By Consultants Review Team
According to Thomas Cook (India) Chairman and Managing Director Madhavan Menon, India's internal tourism development would continue to be strong and will be fueled further by inbound travels from the country's G20 chairmanship, conferences, and exhibitions that are increasingly being conducted here. Long-haul outbound travel from India, on the other hand, is projected to increase with the arrival of summer in Europe and the United States, he said.
"Domestic tourism is here to stay, and the reality is that we're going to see more and more activity in the domestic space, without a doubt," Menon said when asked if the robust growth in domestic tourism seen following COVID would continue.
One of the key reasons for the increase in domestic tourism is a shift in consumer behavior following the epidemic, with people believing in living for today and not worrying about tomorrow, combined with their great faith in the economy, he noted. "The pandemic has caused a shift in human behavior." More and more people are working from home.
The desire to spend more time with family has increased, and as a result, the domestic market is driving the need for regular breaks," Menon explained.
"Now, my expectation is that people would have done one international trip and possibly another domestic trip," he added. It's absolutely different now. We're now talking about many domestic travels, even short weekend excursions."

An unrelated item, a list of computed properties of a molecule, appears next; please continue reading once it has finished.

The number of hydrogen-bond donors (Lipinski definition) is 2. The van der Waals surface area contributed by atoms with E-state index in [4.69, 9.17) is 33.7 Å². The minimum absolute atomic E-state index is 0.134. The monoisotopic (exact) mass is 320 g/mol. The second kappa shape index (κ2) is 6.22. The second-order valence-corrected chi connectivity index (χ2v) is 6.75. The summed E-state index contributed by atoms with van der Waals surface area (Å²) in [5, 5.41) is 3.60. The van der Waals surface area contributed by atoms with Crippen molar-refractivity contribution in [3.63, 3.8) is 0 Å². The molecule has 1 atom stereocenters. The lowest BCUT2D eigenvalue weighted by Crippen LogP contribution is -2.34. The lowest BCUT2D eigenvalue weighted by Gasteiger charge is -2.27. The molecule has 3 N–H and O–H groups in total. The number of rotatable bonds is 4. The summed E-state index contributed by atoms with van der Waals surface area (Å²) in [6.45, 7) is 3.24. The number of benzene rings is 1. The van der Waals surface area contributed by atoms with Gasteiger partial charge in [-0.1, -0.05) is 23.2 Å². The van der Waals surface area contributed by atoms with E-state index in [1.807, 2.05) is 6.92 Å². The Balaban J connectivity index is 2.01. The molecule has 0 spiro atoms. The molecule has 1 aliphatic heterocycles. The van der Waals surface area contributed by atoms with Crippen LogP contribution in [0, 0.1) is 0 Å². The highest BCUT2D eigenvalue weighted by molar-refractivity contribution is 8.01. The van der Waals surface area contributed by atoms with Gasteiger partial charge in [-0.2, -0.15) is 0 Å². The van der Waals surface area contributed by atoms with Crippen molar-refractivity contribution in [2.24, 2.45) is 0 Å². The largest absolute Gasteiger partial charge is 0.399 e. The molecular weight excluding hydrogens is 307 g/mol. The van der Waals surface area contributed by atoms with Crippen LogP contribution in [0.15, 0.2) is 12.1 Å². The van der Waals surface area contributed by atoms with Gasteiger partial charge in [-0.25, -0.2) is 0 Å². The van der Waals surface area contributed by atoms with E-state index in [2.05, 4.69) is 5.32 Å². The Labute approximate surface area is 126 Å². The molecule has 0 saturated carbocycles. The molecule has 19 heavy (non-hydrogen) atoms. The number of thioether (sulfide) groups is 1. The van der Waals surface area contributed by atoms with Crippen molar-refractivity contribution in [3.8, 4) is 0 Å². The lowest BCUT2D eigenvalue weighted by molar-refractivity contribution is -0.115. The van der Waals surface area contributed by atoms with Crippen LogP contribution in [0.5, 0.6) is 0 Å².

"But that doesn't take away from the fact that you will see Indians traveling both short-haul and long-haul," Menon added. Another significant development is that I believe we are witnessing the so-called saver becoming a spender."
"It all stems from one fact: their confidence in the economy," he remarked. This doesn't come from anywhere. It is not solely due to a pandemic. People are also convinced that the economy is developing, that their jobs are secure, and that things will improve from here." Menon noted that the rapid expansion of infrastructure, including the construction of additional airports and hotels around the country, is also fueling growth.
Another element driving India's tourism is the country's growth as an economic power and hosting of major global events. "The G20 is just another government event, and as India emerges as the economic power that it is positioning itself to be, there will be more travel to India." That, I believe, will be significant. "India will be in the spotlight, and this will attract more tourists to India," Menon said.
International travel to India to attend government conferences and exhibitions is another key market with a lot of activity, he added. "Previously, the majority of individuals flew to foreign countries to attend exhibitions. "These exhibitions are now being held in India as well because we have the infrastructure," Menon added, mentioning Pragati Maidan in the national capital and the Jio World Centre in Mumbai as examples.
When asked about outward travel from India, he stated that there have been many short-haul flights of up to three and a half hours to places such as Dubai, Abu Dhabi, Mauritius, Malaysia, and Thailand. "The longer-haul is only starting now because it was winter in Europe from January to March and visas were difficult to obtain," Menon explained, adding that a surge in long-haul travel was expected in the current quarter.
"Travels to Japan and Korea were an outlier in the first quarter." We used to send 200 passengers to Japan on average every year. This year, we had about 1,300 travellers fly to Japan over the course of a month. As a result, we're seeing a variety of tendencies," he noted. Overall, he stated that group travel, which had been hesitant to take off, is now gaining up, and tailored travel is rising in all sectors.